Clarity around the contractual model

At the other end of the spectrum, organisations are perfectly able to dictate that they require employees with an office based contract to return to work in the office.  If this is what their business needs, they should be clear about it.  Such transparency will no doubt be supported by traditional flexible hours around a core day or other individual agreements.  With financial pressures on most markets, organisations that are able to be clear on how they see their business operating at peak performance over the coming months will be respected for their candour, even if it compels some employees to reconsider their position.

It is short sighted to pay lip service to hybrid working if in real terms the organisational heart is not in it.  Employers should be clear with employees to ensure expectations are met. If individuals no longer want to return to the office at the level the organisation is seeking, they may well leave and that could well be appropriate for both parties.  Equally where an organisation has decided to embrace hybrid working, the policy needs to be clear and the organisation will need to decide whether they are adjusting employment terms and conditions to a new contractual base;  or whether they will retain the current office based contracts for a further period of consideration before formalising adjustments.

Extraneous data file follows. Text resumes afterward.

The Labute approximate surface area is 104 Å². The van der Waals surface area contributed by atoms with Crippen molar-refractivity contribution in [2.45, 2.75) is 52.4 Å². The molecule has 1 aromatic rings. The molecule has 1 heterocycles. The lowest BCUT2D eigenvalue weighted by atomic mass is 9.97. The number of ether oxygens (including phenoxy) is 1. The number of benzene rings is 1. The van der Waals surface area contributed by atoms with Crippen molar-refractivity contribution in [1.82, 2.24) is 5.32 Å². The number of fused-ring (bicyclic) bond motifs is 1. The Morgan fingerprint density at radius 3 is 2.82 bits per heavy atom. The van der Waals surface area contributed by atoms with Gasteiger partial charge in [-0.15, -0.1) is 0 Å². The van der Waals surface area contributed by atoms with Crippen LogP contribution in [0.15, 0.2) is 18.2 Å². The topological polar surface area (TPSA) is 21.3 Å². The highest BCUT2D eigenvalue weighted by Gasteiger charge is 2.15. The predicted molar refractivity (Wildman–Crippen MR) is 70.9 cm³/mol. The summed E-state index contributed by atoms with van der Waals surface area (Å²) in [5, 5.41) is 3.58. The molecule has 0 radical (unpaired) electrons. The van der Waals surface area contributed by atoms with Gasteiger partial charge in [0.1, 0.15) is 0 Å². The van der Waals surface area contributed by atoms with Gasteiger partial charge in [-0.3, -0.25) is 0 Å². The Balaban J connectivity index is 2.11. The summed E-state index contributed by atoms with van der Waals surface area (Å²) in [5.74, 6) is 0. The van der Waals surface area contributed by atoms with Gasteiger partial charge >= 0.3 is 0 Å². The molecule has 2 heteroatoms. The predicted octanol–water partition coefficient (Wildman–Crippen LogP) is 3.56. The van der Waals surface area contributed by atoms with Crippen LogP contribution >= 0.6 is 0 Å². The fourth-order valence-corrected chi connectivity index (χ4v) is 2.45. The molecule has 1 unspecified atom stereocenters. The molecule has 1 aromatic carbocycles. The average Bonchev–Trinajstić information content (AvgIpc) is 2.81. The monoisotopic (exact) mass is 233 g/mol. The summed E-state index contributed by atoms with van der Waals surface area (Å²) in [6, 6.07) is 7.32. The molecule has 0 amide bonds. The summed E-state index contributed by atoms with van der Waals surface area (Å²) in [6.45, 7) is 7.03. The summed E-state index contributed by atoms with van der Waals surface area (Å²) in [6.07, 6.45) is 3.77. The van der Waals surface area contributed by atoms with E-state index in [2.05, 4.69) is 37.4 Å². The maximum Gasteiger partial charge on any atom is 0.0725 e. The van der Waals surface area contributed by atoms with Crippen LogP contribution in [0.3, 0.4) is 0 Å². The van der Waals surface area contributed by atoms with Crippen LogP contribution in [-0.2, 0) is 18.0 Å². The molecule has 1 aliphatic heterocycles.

New challenging work environment

Without doubt hybrid working is a challenging environment to support – if some are in the office and some are not, there can be miscommunications, employee relations challenges, technology hitches and frustrations – the downside could become a sense of ‘flexible working on steroids’  By it’s very nature, hybrid working suggests you will not always be in the office.